Designing and Conducting Gender, Sex, and Health Research
John L. Oliffe, British Columbia Centre of Excellence for Women’s Health
This is first textbook to offer a critical examination of gender and sex in study designs, methods,
and analysis in health research. So as to produce ethical, accurate, and effective research findings,
it is vital to integrate both sex (biological characteristics) and gender (socially constructed factors)
into any health study. This book draws attention to some of the methodological complexities in this
enterprise and offers ways to thoughtfully address these necesary challenges by drawing
on empirical examples across a range of topics and disciplines.
Designing and Conducting Gender, Sex, and Health Research is an invaluable resource for students undertaking research in health sciences, medicine, nursing, gender studies, women’s studies, epidemiology, health policy, psychology, and sociology.
A Preview of Chapter 1:
Why Put Gender & Sex into Health Research? Lorraine Greaves
It is a matter of ethics to do so. As “every cell has a sex,” according to the Institute of Medicine (Wizemann & Pardue, 2001, p. 4), and every person is gendered (in some way), both sex (biological characteristics) and gender (socially constructed factors) must be woven into any health research that deems itself to be complete and/or relevant. Integrating these concepts reveals and reinforces their incredible significance in producing more accurate, effective, and relevant research findings. Hence, in order to improve health in humans (or animals), it is critically important to attend to both the biological and the social aspects of growth, development, illness, and recovery.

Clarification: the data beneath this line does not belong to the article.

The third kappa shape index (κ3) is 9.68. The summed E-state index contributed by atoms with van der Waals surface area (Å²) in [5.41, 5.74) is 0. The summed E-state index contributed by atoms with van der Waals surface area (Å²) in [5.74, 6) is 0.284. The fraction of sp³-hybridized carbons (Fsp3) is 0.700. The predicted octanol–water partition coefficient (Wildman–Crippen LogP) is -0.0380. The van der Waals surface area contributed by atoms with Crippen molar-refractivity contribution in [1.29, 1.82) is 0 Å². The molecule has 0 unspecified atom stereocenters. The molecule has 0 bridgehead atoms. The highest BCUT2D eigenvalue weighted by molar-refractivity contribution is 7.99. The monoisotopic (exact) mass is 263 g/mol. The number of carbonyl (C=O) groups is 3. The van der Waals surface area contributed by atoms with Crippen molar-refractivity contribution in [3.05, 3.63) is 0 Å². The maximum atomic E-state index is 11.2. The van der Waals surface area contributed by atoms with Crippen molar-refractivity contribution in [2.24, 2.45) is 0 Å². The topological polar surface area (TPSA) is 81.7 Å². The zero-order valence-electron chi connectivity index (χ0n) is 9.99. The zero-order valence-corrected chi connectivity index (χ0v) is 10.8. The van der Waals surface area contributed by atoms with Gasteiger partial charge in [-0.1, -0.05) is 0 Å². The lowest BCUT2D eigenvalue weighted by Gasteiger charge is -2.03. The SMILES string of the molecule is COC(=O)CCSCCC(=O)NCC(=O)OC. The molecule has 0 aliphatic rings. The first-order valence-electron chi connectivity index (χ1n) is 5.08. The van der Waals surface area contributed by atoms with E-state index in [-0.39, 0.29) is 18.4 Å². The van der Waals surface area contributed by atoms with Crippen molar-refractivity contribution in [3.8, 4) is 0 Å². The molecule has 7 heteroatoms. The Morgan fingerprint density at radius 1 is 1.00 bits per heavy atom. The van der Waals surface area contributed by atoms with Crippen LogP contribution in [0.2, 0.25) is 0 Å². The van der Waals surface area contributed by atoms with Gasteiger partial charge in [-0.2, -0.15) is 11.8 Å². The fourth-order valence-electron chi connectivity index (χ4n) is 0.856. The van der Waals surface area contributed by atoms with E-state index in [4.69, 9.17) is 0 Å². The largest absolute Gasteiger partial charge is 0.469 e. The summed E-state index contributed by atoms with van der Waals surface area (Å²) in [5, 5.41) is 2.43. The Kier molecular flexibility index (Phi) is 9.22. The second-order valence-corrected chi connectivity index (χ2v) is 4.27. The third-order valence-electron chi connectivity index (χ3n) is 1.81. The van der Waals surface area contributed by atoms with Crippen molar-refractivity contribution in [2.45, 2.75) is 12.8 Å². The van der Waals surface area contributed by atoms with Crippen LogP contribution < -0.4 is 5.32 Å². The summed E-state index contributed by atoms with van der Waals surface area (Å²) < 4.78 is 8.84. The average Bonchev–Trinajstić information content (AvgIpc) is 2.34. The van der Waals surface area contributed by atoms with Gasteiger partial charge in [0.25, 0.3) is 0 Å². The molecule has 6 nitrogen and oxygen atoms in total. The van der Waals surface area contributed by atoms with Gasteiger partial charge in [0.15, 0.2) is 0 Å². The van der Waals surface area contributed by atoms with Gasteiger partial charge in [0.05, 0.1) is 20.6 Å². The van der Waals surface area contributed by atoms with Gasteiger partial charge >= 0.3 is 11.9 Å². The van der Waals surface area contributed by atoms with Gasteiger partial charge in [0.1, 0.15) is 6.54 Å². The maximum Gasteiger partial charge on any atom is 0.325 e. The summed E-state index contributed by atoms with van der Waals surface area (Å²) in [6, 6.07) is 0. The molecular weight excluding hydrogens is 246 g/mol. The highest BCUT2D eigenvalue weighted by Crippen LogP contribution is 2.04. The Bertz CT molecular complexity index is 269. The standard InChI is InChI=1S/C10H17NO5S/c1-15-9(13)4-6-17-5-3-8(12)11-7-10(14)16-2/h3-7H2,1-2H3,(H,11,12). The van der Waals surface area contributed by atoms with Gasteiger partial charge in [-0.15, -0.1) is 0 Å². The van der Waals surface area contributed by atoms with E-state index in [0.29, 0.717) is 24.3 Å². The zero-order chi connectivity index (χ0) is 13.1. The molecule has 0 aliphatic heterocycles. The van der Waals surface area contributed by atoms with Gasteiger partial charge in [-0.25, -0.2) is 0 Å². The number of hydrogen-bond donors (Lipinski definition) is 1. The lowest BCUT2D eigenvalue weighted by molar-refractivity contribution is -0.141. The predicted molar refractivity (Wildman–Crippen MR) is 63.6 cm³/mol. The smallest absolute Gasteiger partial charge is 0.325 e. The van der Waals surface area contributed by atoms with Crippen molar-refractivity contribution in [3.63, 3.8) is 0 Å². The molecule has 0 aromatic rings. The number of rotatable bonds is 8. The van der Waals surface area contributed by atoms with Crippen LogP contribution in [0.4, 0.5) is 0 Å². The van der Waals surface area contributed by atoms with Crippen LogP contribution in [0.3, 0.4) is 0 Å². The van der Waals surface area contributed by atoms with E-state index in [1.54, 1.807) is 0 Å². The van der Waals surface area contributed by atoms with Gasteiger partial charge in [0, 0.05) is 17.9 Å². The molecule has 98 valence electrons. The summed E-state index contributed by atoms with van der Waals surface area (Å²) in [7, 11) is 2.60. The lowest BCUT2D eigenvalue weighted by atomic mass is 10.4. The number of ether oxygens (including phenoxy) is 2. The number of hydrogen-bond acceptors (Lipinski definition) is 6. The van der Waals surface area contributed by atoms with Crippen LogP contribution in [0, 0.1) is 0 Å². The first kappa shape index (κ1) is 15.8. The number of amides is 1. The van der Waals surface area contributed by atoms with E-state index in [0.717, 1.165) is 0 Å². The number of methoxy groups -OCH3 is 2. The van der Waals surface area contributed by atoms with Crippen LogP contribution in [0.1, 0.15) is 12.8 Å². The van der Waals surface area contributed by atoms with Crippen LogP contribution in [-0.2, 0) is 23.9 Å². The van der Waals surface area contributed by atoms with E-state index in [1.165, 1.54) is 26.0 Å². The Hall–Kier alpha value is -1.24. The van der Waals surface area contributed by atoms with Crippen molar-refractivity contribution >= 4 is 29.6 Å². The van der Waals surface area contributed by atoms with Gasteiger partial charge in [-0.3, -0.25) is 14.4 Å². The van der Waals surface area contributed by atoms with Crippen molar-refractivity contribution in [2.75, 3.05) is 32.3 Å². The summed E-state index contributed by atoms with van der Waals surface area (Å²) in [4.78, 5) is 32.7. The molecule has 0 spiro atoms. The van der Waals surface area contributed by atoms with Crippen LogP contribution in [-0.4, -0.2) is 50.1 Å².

The notion of influences of sex and gender captured this shift, along with the notion that certain factors such as bodily characteristics or social circumstances could affect human health. Highlighting critical appraisals of gender encouraged identification of situational and temporal characteristics across cultures and time, entrenching gender as a social process. Ultimately, gender analysis surfaces the relational issues between males and females, men and women, or girls and boys in the context of social institutions.
The utility of sex- and gender-based health research is in its contribution to improving understanding of all aspects of health, disease, treatment, and health system design and policy. Ultimately we aim to acquire more knowledge and information on the influences of sex and gender on health. In the process, however, it is important to generate more precision in sex, gender, and health research by evolving more accurate and complex measures of sex and gender.
For more about the book, go to: SAGE